A Baker’s Dozen Things You Should Know About Sherry Magee

Sherry Magee with the Phillies

Sherry Magee with the Phillies

  1. Sherwood “Sherry” Magee was born in Clarendon, Pennsylvania in 1884.
  2. He was good at baseball, football, and basketball as a student. He also excelled as a bowler.
  3. While playing for the local semipro team at age 19, he was signed by the Philadelphia Phillies in 1904.
  4. He played 95 games in 1904, getting 101 hits, 12 of them for triples which led the team.
  5. In 1905 he stole 55 bases, good for second in the National League and the Philadelphia record. The record lasted until 1984.
  6. In 1907, 1910, 1914, and 1918 he led the National League in RBIs.
  7. His career year was 1910 when he led the NL in runs, RBIs, total bases, batting average, OBP, Slugging, OPS, and OPS+, was second in WAR among everyday players, second in doubles, and second in triples. He was also third in hits and fifth in home runs with six.
  8. In 1911 he was called out on strikes, argued with the umpire and was thrown out of the game. He responded by slugging the ump (drawing blood and rendering the umpire unconscious). After playing only 121 games, Magee was banned for the remainder of the season.
  9. After leading the NL in hits, RBIs, doubles, total bases, and slugging in 1914 he was traded to Boston (the Braves, not the Red Sox). He’d been passed over for manager and asked for a trade. Despite not playing for the team since 1914, he still holds the Phils team record for triples and stolen bases.
  10. Injured in training camp in 1915, his career slipped and in 1917 and he was waived. Cincinnati picked him up.
  11. In 1919 he got into his only World Series, going one for two as a pinch hitter for the victorious Reds. It was his last season.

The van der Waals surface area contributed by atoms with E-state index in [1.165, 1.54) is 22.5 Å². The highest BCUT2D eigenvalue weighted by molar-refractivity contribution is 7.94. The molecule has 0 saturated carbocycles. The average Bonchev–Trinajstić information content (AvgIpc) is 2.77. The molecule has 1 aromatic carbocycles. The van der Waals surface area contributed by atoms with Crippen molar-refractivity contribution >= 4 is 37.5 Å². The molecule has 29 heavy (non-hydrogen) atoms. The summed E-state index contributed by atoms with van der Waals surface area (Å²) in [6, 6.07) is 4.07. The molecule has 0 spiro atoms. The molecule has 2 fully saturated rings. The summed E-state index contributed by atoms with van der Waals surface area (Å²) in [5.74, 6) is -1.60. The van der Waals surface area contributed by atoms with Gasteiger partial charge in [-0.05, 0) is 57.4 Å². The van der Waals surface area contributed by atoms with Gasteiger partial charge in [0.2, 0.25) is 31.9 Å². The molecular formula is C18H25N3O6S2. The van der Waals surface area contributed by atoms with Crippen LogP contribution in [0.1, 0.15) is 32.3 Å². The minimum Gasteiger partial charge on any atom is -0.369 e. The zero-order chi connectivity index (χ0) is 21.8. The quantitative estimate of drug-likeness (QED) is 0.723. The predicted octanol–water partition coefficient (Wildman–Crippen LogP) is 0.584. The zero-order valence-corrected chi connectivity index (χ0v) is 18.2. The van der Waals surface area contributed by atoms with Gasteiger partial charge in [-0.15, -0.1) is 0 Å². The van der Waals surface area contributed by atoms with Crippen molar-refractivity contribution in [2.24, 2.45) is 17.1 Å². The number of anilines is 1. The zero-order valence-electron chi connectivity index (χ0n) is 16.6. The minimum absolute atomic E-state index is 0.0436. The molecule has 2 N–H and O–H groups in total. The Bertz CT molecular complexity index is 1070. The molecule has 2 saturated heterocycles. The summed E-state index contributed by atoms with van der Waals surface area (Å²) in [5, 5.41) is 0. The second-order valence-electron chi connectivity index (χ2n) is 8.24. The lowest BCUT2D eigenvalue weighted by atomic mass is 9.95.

12. He spent a few seasons in the minors, then became an umpire, serving in the NL in 1928.
  13. Sherry Magee contracted pneumonia in March 1929 and died on 13 March 1929. He’s never gotten much consideration for the Hall of Fame. In 2003 he was chosen for the Phillies Wall of Fame (the team’s version of a Hall of Fame).
Magee's grave from Find a Grave

Magee’s grave from Find a Grave

Advertisements

Tags:

14 Responses to “A Baker’s Dozen Things You Should Know About Sherry Magee”

  1. Glen Says:

    I think that was a nice gesture for the Phillies organization to induct him into the Phillies Hall of Fame. It shows that they know their stuff, and not just household names like “MICHAEL JACK SCHMIDT!” (as Harry Kalas would yell every time he would hit a homer), Steve Carlton, Chuck Klein, and the like.

    Do you, personally, V, think that Magee should be in Cooperstown?

    Also, a little treat here. Sportswriters (I was one of them) used to have this thing where they would put three names of baseball players together to create one name. (This was to wile away dull moments during a baseball game.)

    My favorite is Ivan DeJesus Alou Piniella.

    I just thought of one that includes Sherry Magee.

    Billy Herman Franks Lary Sherry Magee.

    Yes, I had to use a little poetic justice in that one.

    Not as funny as Ivan DeJesus Alou Piniella, but not bad, either, considering I just thought it up. And it’s got FIVE baseball player’s names names rather than the usual three!

    Glen

    • verdun2 Says:

      Love the play on names. Can’t believe you ran five together.
      As to Magee in the Hall of Fame. His numbers aren’t bad, but there are better. I’ll be interested to see if he shows up on the Vet’s Committee ballot that should be coming out shortly. It’s the pre-integration era group this year. I guess I’ll simply say that I won’t be upset if he gets in, but won’t be horrified either.
      Thanks for reading (and for the Billy Herman Franks, etc bit)
      v

  2. Glen Says: